Yes, all suffering comes from craving, and yes, people are for the most part savages and fools and don't realize they multiply their suffering and the suffering of others by not letting go of their stupidity. And yes, you can't deny you're part of this world. You'll be living this life among savages and fools. What are you going to do about it? That's what Buddhism asks.

And that's the point I quite like about it. It invites you to really sit down and look long and hard at what the fuck is going on in your head. And seriously looking into your mind is a very intriguing process and a lot harder than it might seem. I think we have some of that in Western Philosophy with the whole Know Thyself thing but Buddhism offers a very good tool of exploration in the form of meditation practice. There's an actual system in place that you can use it and that makes a whole lot of difference.

You really grow wise by doing it, you begin to notice all the garbage you spout and the garbage you conceive in your mind (and how you let others put garbage in there) and the gutter you stick your head in without realizing it. You notice how your mind react like a retarded animal, which makes complete sense, we're retarded animals, but we can be less retarded. Literally you slowly begin to notice your own idiocy and the ignorance behind certain shit that you do.

Now, according to Buddha himself, the ultimate goal is to continue realizing how little control you have over your mind (that's the lesson, btw) and once you're in full control, you're liberated from the frays of your mind, which also means you see the world for what it is (a land full of ignorant, hurt and distressed people ready to destroy themselves and you with them.)

But I don't know what you become as a liberated being. Buddha supposedly achieved it at 35. He simply continued his life as a wandering sage helping other people to better understand and control their own minds and then died in his 80s I believe.

So I think it really comes down to training your mind. Some advantages of this are quite obvious, like being able to let go of self-destructive behavior. For example my sibling would not be paying alimony and fighting for custody of his child against a succubus he now has grown to hate if only he would be able to control his own mind and the desires that grows within it. For a minute of pleasure he's now in for a lifetime of hatred and disappointment. But other advantages are quite subtle, like having the calmness in your eyes to be able to admire the clouds for hours.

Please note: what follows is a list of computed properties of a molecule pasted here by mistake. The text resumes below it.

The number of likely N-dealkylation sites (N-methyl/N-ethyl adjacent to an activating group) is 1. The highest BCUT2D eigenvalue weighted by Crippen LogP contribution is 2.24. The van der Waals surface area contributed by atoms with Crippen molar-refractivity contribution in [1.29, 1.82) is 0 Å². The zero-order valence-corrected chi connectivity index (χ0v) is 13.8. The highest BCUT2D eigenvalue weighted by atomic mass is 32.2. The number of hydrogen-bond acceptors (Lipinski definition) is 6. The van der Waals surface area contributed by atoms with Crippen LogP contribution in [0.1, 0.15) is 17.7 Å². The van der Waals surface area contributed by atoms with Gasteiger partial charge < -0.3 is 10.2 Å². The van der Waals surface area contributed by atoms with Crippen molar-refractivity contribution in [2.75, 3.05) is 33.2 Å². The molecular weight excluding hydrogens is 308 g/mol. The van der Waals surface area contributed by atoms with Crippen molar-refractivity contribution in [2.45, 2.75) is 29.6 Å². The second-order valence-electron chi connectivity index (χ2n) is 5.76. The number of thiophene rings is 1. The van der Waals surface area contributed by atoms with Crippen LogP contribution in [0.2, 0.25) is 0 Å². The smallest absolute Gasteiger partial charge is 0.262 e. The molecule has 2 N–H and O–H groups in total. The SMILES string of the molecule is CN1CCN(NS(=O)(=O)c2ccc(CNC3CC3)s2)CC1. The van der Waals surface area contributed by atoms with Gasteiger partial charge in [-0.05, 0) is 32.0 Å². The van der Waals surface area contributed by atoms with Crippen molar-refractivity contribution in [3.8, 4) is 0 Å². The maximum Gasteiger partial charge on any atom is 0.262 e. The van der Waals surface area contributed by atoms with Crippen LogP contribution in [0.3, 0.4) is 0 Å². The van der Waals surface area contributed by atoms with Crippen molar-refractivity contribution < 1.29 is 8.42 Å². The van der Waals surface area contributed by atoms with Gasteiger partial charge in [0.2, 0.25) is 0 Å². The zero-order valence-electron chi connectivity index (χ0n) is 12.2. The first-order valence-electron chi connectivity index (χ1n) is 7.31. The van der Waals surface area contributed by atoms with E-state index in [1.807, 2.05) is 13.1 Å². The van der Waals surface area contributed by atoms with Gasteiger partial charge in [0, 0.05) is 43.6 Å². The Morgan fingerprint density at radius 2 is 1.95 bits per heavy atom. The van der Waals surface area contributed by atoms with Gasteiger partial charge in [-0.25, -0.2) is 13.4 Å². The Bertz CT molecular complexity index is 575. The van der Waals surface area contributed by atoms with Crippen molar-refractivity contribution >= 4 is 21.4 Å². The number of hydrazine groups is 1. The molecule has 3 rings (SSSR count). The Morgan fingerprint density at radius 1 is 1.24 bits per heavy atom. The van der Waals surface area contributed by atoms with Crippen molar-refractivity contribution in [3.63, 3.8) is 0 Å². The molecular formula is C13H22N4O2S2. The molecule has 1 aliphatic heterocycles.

But then again, I'm not enlightened. Those who were, if you read about the disciples of the Buddha, dedicated themselves to teaching. And I guess it's the right move, otherwise me and a whole lot of other people wouldn't have benefited from that wisdom. I assume a lot of people also fucked themselves over because of Buddhism, becoming fanatical and stuff like that, but that's the case with every religion.

And then there's the mythological part, with the Karma and the many rebirths, and the many Gods in the many spheres. I find it fascinating but being what I am, I'm unable to believe in any of it. Buddha mentions you don't actually need to believe in any of it to reap benefits of looking long and hard into your mind. And I can agree with that by personal experience.

So yeah, my advice is to actually read what Buddha said. The Sutta Pitaka exists, all it takes is for you to open the book and read it. I find very hard to believe you'll be unable to fetch something interesting of it, even if it's just as an intellectual curiosity.


Buddhism kinda sounds like mental suicide to me.


you type like a pseudo-intellectual edgy teenager who discovered nietzsche on a youtube video last week


Do you think if Schopenhauer had known more about Buddhism he would have liked it better than Hinduism?

Like the Vedas were the only major translated text from the Dharma at that point.

Everything Schop does say about Buddhism is positive.

But still the Hindu notion of All=1, might fit with his philosophy better than the Buddhist notion of All=0. Thou art that. I'm the universe. I'm the Will and the Will is the cosmos.


It's not, the actually very insightful into human psychology.


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>And then there's the mythological part, with the Karma and the many rebirths, and the many Gods in the many spheres. I find it fascinating but being what I am, I'm unable to believe in any of it. Buddha mentions you don't actually need to believe in any of it to reap benefits of looking long and hard into your mind. And I can agree with that by personal experience.
Honestly their view of causation is less mystical than the usual view of causal relations for us. When we say an action has merit it's prescriptive, but becomes descriptive as a function of seeing things as they are. There's no belief or attachment to the moral precept from this view, and the corollary doctrines of karma and rebirth are similarly discontinuous. I hope you look at these things again with the same realism from the rest of your post wizzy


I like the simplicity of Zen and my life experience backs up that you'll have sudden moments of great awareness out of nowhere. Great insights just out of the blue when you're least expecting them. I like the koans too, they help keep life light when darkness overwhelms. Zen has greatly helped me with overthinking and anxiety issues and I'm also partial to the Bhagavad Gita. Meditation is good for the soul


>you type like a pseudo-intellectual edgy teenager
No I don't. What about my post came off as "edgy" to you? The part where I disparaged helpless self-destruction? The part about how it's wrong to encourage young men to submit to those who wish ill for them?
>who discovered nietzsche on a youtube video last week